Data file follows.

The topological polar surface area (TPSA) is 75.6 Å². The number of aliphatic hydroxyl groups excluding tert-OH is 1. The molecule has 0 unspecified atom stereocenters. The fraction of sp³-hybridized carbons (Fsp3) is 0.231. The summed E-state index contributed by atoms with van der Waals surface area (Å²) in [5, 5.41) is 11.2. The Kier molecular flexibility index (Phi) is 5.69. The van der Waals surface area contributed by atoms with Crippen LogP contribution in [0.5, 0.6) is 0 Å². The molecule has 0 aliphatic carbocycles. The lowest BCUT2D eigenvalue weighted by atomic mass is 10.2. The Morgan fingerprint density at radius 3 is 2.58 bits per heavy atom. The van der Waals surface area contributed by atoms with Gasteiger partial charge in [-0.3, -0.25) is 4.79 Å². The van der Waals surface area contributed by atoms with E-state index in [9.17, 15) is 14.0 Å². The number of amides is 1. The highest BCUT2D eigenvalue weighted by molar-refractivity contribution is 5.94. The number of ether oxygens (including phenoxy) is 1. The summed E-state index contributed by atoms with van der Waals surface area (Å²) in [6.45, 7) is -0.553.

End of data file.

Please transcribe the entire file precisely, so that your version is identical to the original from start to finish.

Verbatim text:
The topological polar surface area (TPSA) is 75.6 Å². The number of aliphatic hydroxyl groups excluding tert-OH is 1. The molecule has 0 unspecified atom stereocenters. The fraction of sp³-hybridized carbons (Fsp3) is 0.231. The summed E-state index contributed by atoms with van der Waals surface area (Å²) in [5, 5.41) is 11.2. The Kier molecular flexibility index (Phi) is 5.69. The van der Waals surface area contributed by atoms with Crippen LogP contribution in [0.5, 0.6) is 0 Å². The molecule has 0 aliphatic carbocycles. The lowest BCUT2D eigenvalue weighted by atomic mass is 10.2. The Morgan fingerprint density at radius 3 is 2.58 bits per heavy atom. The van der Waals surface area contributed by atoms with Gasteiger partial charge in [-0.3, -0.25) is 4.79 Å². The van der Waals surface area contributed by atoms with E-state index in [9.17, 15) is 14.0 Å². The number of amides is 1. The highest BCUT2D eigenvalue weighted by molar-refractivity contribution is 5.94. The number of ether oxygens (including phenoxy) is 1. The summed E-state index contributed by atoms with van der Waals surface area (Å²) in [6.45, 7) is -0.553.